I've been messing around, on the keyboard, with what he said about improvising around the 3rds. Got possibilities. You gotta have something to base your improvisation upon. The tune's chord tones and using the 3rd as a place to leave and then come back to - is one way.

    If you go Modes - check this out: http://scottsbasslessons.com/welcome-to-the-shed

    I really like the jamming tracks that are on the CD you got with your instruction book. The book gives you what you should try over this specific track.

    My point -- having the track and then not having a plan of what to do with that track is time wasted. You have to base your improvisation on something. The tune or the song's chords are a starting point. Play the tune and improvise around the 3rds. Or, at first follow the chords playing the chord's pentatonic scale or the chord tones over them. Pentatonic will give you three chord tones for harmonization and two passing notes for color. Pentatonic scales or chord tones and follow the chords is a safe step one. Of course all this is IMO.

    Code:
    Major Scale Box Pattern - showing chord tones
    
    E|---7---|--R(8)-|-------|---2---| 1st string
    B|-------|---5---|-------|---6---|
    G|---2---|-------|---3---|---4---| 
    D|---6---|-------|---7---|--R(8)-|
    A|---3---|---4---|-------|---5---|
    E|-------|---R---|-------|---2---| 6th string
    That video of Autumn Leaves on the electric guitar - very similar to what we do on the bass - see if you can keep up with the music using some of what we do on the bass when soloing. Play chord tones. Root on 1 and if the song gives you room we add a 5 (R-5). Still have room the 8 is a safe addition (R-5-8-5). After that the correct 3 and 7 can come into the picture (R-3-5-7). The 3 if the chord is major and the b3 if it is minor. With the 7 if the chord is a maj7 the plain ole 7 and if it a dominant seventh or a minor seventh then the b7 fits (R-3-5-b7). That F#m7b5 is R-b3-b5-b7. Am7 is R-b3-5-b7. Measures with two chords you have two beats for each chord. R-5 or R-3 or b3 as the case may be, for each chord, will be all the time you have.

    You've been working on your scales. Which is the correct thing to do, however, just scales by themselves is not the answer to what you asked. OK you have scales down, time to add chord tones into the mix.

    Have fun, it's a journey.
    There are some excellent backing tracks for improvisation at www.coffeebreakgrooves.com

  4. #4
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    Quote Originally Posted by zedrein View Post
    Hey all! I have been practicing quite a lot of scales lately and would like to know the best source -besides another human, of course- to improvise with using said musical scales. I am aware that there exists web pages devoted to the playback of chord arrangements for just such purposes and I'd like to hear some of your favorites as well as some of the dedicated devices in the physical world that work well too. I suspect that what I am seeking in these improvisational tools is highly similar to what you all covet with first priority being great sound and user-friendliness...Thanks always for your advise!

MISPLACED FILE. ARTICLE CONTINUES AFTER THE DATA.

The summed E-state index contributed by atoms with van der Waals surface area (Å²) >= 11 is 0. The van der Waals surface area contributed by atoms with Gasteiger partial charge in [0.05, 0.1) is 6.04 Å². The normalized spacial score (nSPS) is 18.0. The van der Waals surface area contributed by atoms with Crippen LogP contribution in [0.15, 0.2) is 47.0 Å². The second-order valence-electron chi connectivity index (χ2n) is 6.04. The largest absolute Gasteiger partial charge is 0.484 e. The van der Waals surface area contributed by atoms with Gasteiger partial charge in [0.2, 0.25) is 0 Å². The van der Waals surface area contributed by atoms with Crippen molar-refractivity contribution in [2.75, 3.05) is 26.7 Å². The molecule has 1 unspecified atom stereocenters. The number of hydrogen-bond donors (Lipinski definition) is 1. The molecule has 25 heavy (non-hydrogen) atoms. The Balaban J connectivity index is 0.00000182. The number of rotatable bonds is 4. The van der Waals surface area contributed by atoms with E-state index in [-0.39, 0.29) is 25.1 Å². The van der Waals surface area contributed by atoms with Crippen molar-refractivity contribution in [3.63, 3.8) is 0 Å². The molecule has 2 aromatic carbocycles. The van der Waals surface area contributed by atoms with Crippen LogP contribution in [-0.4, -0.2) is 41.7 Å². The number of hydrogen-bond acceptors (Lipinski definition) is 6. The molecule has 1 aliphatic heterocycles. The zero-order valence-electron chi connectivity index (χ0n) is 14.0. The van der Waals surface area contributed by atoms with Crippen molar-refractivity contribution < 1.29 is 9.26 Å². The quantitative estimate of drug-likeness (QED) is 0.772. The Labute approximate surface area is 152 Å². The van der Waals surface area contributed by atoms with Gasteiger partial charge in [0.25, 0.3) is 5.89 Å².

try out http://www.jamtracksmania.com - there's loads of scale specific backing tracks and a growing number of jazz standards too.. here's a groovy version of Summertime http://www.youtube.com/watch?v=w8Xk0Oj1KzE

    and Blue Bossa http://www.youtube.com/watch?v=jA4iN5Jv70I

    hope that helps..

  5. #5
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    Australia
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    Quote Originally Posted by zedrein View Post
    Hey all! I have been practicing quite a lot of scales lately and would like to know the best source -besides another human, of course- to improvise with using said musical scales. I am aware that there exists web pages devoted to the playback of chord arrangements for just such purposes and I'd like to hear some of your favorites as well as some of the dedicated devices in the physical world that work well too. I suspect that what I am seeking in these improvisational tools is highly similar to what you all covet with first priority being great sound and user-friendliness...Thanks always for your advise!
    The SB ( Soundboard ) recordings are streamed only here.. the otherwise recorded ( and usually high quality anyway ) are downloadable... highest quality is advisable... not MP3s etc.. EVER!

    I'd suggest, just for tossing any ol' hat in the ring... start with
    1985 March 28 Nassau Coliseum... whole show..

    http://archive.org/browse.php?collec...ead&field=year

    This offers plenty for you to Jam' with and improvise with... after all these guys are Masters.

    The whole show has lots to offer... for your basic quest.. Tracks "China Cat sunflower" to "Space".. would do well.. and everything be'twixt them. Enjoy
    Last edited by Seraphine; 07-01-2012 at 03:58 AM.

  6. #6
    Jamie Aebersold backing tracks for jazz.
    Krah13
    www.lost-in-guitarland.com

  7. #7
    Did I say that out loud ? joeyd929's Avatar
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    What type of music are you planning to improvise over? Here is a great site with instrumental backing tracks for jazz. http://www.learnjazzstandards.com/
    Just remember that there is no shortcut to good improvising. Check this video out...it can apply to guitar, or any other instrument.
    http://www.youtube.com/watch?v=wDw1igyuvxk and then http://www.youtube.com/watch?v=NehOx1JsuT4
    Joey D




  8. #8
    Did I say that out loud ? joeyd929's Avatar
    Join Date
    Apr 2006
    Location
    CT
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    What type of music are you planning to improvise over? Here is a great site with instrumental backing tracks for jazz. http://www.learnjazzstandards.com/
    Just remember that there is no shortcut to good improvising. Check this video out...it can apply to guitar, or any other instrument.
    http://www.youtube.com/watch?v=wDw1igyuvxk and then http://www.youtube.com/watch?v=NehOx1JsuT4
    Joey D